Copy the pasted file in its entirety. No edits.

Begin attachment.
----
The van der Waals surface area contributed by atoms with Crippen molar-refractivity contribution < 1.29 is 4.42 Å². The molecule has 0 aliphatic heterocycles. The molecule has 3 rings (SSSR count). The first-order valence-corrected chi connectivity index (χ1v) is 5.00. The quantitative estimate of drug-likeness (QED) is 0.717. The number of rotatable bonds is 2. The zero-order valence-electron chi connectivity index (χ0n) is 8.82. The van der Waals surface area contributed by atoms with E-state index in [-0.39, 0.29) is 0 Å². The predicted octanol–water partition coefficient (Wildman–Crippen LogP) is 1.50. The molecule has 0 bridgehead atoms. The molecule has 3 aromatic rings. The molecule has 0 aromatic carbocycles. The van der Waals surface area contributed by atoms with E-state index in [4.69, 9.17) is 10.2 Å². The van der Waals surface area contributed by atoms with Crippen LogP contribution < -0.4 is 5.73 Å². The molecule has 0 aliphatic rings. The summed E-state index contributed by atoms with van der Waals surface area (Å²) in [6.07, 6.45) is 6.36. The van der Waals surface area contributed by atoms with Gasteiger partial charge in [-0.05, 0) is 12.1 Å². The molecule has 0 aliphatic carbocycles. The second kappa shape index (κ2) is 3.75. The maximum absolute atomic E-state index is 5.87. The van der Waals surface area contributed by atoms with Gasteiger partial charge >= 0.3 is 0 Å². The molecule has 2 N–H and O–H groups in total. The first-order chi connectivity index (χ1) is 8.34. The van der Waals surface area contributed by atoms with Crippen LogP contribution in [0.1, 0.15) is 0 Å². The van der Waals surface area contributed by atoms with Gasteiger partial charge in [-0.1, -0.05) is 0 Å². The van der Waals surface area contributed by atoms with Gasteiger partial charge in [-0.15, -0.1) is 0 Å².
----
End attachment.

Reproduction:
The van der Waals surface area contributed by atoms with Crippen molar-refractivity contribution < 1.29 is 4.42 Å². The molecule has 0 aliphatic heterocycles. The molecule has 3 rings (SSSR count). The first-order valence-corrected chi connectivity index (χ1v) is 5.00. The quantitative estimate of drug-likeness (QED) is 0.717. The number of rotatable bonds is 2. The zero-order valence-electron chi connectivity index (χ0n) is 8.82. The van der Waals surface area contributed by atoms with E-state index in [-0.39, 0.29) is 0 Å². The predicted octanol–water partition coefficient (Wildman–Crippen LogP) is 1.50. The molecule has 0 bridgehead atoms. The molecule has 3 aromatic rings. The molecule has 0 aromatic carbocycles. The van der Waals surface area contributed by atoms with E-state index in [4.69, 9.17) is 10.2 Å². The van der Waals surface area contributed by atoms with Crippen LogP contribution < -0.4 is 5.73 Å². The molecule has 0 aliphatic rings. The summed E-state index contributed by atoms with van der Waals surface area (Å²) in [6.07, 6.45) is 6.36. The van der Waals surface area contributed by atoms with Gasteiger partial charge in [-0.05, 0) is 12.1 Å². The molecule has 0 aliphatic carbocycles. The second kappa shape index (κ2) is 3.75. The maximum absolute atomic E-state index is 5.87. The van der Waals surface area contributed by atoms with Gasteiger partial charge >= 0.3 is 0 Å². The molecule has 2 N–H and O–H groups in total. The first-order chi connectivity index (χ1) is 8.34. The van der Waals surface area contributed by atoms with Crippen LogP contribution in [0.1, 0.15) is 0 Å². The van der Waals surface area contributed by atoms with Gasteiger partial charge in [-0.1, -0.05) is 0 Å². The van der Waals surface area contributed by atoms with Gasteiger partial charge in [-0.15, -0.1) is 0 Å².